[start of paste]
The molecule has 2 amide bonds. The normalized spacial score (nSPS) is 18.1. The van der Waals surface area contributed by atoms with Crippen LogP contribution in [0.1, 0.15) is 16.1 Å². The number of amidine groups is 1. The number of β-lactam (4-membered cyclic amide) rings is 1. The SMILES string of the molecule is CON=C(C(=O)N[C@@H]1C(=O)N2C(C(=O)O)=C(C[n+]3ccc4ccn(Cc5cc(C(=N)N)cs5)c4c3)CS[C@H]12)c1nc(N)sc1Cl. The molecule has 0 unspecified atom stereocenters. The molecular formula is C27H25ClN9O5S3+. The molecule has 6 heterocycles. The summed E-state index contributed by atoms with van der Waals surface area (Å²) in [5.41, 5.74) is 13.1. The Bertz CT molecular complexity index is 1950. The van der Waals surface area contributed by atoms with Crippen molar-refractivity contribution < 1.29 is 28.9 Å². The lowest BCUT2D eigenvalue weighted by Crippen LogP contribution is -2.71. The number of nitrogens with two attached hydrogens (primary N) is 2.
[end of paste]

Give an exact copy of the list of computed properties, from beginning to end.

The molecule has 2 amide bonds. The normalized spacial score (nSPS) is 18.1. The van der Waals surface area contributed by atoms with Crippen LogP contribution in [0.1, 0.15) is 16.1 Å². The number of amidine groups is 1. The number of β-lactam (4-membered cyclic amide) rings is 1. The SMILES string of the molecule is CON=C(C(=O)N[C@@H]1C(=O)N2C(C(=O)O)=C(C[n+]3ccc4ccn(Cc5cc(C(=N)N)cs5)c4c3)CS[C@H]12)c1nc(N)sc1Cl. The molecule has 0 unspecified atom stereocenters. The molecular formula is C27H25ClN9O5S3+. The molecule has 6 heterocycles. The summed E-state index contributed by atoms with van der Waals surface area (Å²) in [5.41, 5.74) is 13.1. The Bertz CT molecular complexity index is 1950. The van der Waals surface area contributed by atoms with Crippen molar-refractivity contribution < 1.29 is 28.9 Å². The lowest BCUT2D eigenvalue weighted by Crippen LogP contribution is -2.71. The number of nitrogens with two attached hydrogens (primary N) is 2.